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Plymouth Leads ‘healthy Oceans’ Research

29.05.2002


Plymouth researchers will be presenting new research findings at an international conference they are hosting in the city next month.



Professor Paul Worsfold, Co-director of Plymouth Environmental Research Centre (PERC), heads the Plymouth team working on a three-year research project which investigates the role of iron in ocean productivity and climate change. Plymouth is one of 12 European universities taking part in this ‘IRONAGES’ project.

Professor Worsfold commented: "We are one of just a handful of universities in the world with the specialist knowledge and equipment to be able to measure the presence of iron in the oceans accurately. We have invested in some of the most sophisticated instrumentation equipment in the world, and now have probably the best instrumentation base in the UK. We have also developed accurate, robust and portable measuring equipment, which can be used in field surveys. So far we’ve put this equipment to the test in the Bay of Biscay, the Atlantic Ocean and the Antarctic."


Research to date indicates that in 40% of the world’s ocean, iron concentrations are so low that the production of phytoplankton is iron limited. This has an impact across the food chain, as oceans rich in plankton are also rich in fish-life. Phytoplankton need carbon dioxide to grow, which they source from the atmosphere. Experiments have shown that addition of iron to patches of the ocean causes an increase in the growth of marine plants and animal life and therefore an increase in the uptake of carbon dioxide (a so-called greenhouse gas) from the atmosphere.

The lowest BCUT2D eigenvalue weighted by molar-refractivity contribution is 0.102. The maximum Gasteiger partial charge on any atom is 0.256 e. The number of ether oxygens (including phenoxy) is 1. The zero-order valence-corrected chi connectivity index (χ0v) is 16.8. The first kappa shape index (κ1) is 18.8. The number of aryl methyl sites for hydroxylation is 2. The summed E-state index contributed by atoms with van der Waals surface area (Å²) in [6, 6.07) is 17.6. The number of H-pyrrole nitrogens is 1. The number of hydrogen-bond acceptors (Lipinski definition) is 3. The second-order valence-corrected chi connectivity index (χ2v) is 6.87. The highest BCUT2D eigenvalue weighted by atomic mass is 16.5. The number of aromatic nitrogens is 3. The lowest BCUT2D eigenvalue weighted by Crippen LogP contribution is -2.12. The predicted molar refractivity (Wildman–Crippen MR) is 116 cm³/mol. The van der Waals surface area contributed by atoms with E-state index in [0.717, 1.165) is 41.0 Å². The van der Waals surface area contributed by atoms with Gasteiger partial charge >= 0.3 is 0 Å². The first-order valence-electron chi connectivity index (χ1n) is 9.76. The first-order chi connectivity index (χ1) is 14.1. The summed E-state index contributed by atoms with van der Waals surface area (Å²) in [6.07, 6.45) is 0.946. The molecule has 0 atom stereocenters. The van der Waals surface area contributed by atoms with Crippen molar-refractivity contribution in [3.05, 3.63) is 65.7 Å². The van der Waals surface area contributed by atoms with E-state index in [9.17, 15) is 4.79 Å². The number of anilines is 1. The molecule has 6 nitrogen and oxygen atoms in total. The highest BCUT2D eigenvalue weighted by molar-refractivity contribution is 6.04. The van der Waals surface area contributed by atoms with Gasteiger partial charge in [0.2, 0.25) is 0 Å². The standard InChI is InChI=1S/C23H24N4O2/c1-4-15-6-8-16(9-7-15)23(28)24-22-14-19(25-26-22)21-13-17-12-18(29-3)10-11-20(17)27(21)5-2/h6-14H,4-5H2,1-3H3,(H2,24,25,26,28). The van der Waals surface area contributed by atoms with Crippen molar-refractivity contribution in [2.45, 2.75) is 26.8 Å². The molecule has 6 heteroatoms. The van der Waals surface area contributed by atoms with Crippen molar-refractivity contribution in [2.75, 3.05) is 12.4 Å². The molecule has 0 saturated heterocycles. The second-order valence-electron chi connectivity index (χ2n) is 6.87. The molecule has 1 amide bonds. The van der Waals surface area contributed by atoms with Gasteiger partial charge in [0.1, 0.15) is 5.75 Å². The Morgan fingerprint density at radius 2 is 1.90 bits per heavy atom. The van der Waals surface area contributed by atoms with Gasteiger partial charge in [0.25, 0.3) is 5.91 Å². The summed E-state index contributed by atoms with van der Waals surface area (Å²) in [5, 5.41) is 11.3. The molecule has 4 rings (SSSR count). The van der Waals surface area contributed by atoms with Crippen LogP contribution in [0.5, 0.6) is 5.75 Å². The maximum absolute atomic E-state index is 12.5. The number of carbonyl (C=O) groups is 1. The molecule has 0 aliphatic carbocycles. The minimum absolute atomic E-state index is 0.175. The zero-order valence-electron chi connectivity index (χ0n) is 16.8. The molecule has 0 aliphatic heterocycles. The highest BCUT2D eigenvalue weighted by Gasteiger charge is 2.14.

The IRONAGES group is investigating the sources and distribution of iron in the world’s oceans and how iron is related to primary production and carbon dioxide uptake. The Plymouth team has been involved in research cruises in the Atlantic Ocean and the Southern Ocean to conduct iron measurements. The next cruise, planned for October this year, will be in the Azores region, investigating the input of iron to the North Atlantic Ocean from Saharan dust.

Earlier this year, Professor Worsfold presented a paper on this subject at Europe’s leading analytical chemistry conference, ‘Analytica’ in Munich. His findings will also be presented much closer to home when Plymouth hosts the 32nd International Symposium on the Environment & Analytical Chemistry next month (17 - 21 June).

Dr Eric Achterberg, a partner in the IRONAGES project, said: “The work on iron conducted by the Plymouth Group since 1995 is on the cutting edge of marine biogeochemistry.”

This view was endorsed by Simon Ussher, a PhD student at PERC, who said: “Scientists, such as myself, who have gravitated to Plymouth to become involved in environmental research on an international level, tend to find it a very refreshing and rewarding experience.”

Tammy Baines | alphagalileo

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